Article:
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Improving Adherence Through Counselling

Improving patients’ adherence has been a challenge for healthcare workers. Nonadherence is a complex and tough issue. Consequently, it can cause poor clinical outcomes and contribute to poor quality of life.

As such, interventions must be done to educate as well as to motivate patients.

There are many reasons for non-adherence. Some of them include, patients not believing that the medication is necessary, accidentally take more or less than prescribed and even completely forget to take them altogether.

To improve this, healthcare professionals must utilize communication and behavioral strategies such as counselling.

It should be noted that counselling should be personalized to each patient. This is because each patient has different causes and reasons for non-adherence.

Although counselling can assess a patient’s adherence, there are still a few limitations. A patient may lie about taking his or her medications on time or may even blatantly refuse to cooperate.

As such, instead of using traditional counselling methods, try practising counselling that empathizes with the patient’s intrinsic motivation. The approach to counselling should be easily understood and supportive of the patient’s needs. Listed below are a few pieces of advice towards improving patient’s adherence rates.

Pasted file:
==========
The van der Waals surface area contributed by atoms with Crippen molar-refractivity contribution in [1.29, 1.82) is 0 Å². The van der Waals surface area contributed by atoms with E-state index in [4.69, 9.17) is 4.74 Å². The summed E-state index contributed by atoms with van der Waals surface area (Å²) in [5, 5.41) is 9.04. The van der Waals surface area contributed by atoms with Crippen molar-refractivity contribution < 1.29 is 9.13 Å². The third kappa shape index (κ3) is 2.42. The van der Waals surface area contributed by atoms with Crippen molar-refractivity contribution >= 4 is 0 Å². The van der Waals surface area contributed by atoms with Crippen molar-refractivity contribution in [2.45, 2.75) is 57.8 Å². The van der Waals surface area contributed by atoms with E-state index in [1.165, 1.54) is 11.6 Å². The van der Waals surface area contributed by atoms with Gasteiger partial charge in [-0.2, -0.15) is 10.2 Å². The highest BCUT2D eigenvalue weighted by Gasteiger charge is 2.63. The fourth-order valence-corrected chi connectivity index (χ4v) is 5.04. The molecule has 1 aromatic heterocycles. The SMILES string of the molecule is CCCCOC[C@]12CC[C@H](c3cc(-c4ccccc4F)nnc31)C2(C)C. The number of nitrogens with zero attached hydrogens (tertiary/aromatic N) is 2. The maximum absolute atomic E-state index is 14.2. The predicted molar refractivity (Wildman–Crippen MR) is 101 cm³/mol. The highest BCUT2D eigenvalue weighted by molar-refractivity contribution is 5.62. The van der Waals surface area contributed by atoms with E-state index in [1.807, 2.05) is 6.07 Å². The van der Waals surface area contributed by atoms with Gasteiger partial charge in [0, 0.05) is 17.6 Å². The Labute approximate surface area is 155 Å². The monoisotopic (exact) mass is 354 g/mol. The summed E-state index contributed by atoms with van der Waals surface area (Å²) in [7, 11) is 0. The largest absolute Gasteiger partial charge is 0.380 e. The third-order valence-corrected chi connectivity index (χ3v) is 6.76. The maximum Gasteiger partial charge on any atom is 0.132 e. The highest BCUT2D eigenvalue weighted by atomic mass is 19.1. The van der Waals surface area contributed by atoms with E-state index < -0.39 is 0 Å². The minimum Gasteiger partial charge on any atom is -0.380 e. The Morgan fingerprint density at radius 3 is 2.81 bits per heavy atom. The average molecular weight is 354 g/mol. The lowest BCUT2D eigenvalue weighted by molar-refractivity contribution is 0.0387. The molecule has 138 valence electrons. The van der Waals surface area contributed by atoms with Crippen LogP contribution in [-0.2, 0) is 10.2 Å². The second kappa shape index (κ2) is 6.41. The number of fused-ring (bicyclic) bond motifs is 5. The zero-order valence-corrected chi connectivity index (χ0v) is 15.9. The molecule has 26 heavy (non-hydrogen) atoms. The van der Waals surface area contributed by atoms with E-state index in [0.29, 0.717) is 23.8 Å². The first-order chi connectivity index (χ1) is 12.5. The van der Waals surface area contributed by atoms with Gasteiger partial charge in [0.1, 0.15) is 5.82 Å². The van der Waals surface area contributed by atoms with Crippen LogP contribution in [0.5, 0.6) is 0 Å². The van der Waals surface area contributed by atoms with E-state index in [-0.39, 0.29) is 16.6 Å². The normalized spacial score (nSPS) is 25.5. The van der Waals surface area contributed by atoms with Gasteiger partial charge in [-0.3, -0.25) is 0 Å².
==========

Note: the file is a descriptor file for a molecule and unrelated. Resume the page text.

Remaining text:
1. Avoid using medical jargon

Instead of saying “Take this to treat your hypertension”, try saying “Let’s try this for your high blood pressure.”

2. Avoid judgement-centered question

Instead of asking “You’ve been taking all of your pills in your therapy regimen, right?”, say “How many pills in your therapy regimen would you say you missed this week?”

3. Assist patient in setting medication-taking goals

You can do this by asking “Which strategy seems like something you could try to increase our statin taking?”

4. Be clear about the benefit of the medicine

For example, you can say “If you take your diabetes medicines and control your blood sugar, you may not need to have your eyeglass prescription changed as often.”

To summarize, improving medication adherence improves patient’s confidence to manage their illness.

Indeed, counselling together with other interventions help to improve patients’ medication knowledge and also adherence.

Evidently, asking the right questions can also help make a real difference.

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  1. Costa E, Giardini A, Savin M, et al. Interventional tools to improve medication adherence: review of literature. Patient Prefer Adherence. 2015;9:1303–1314.

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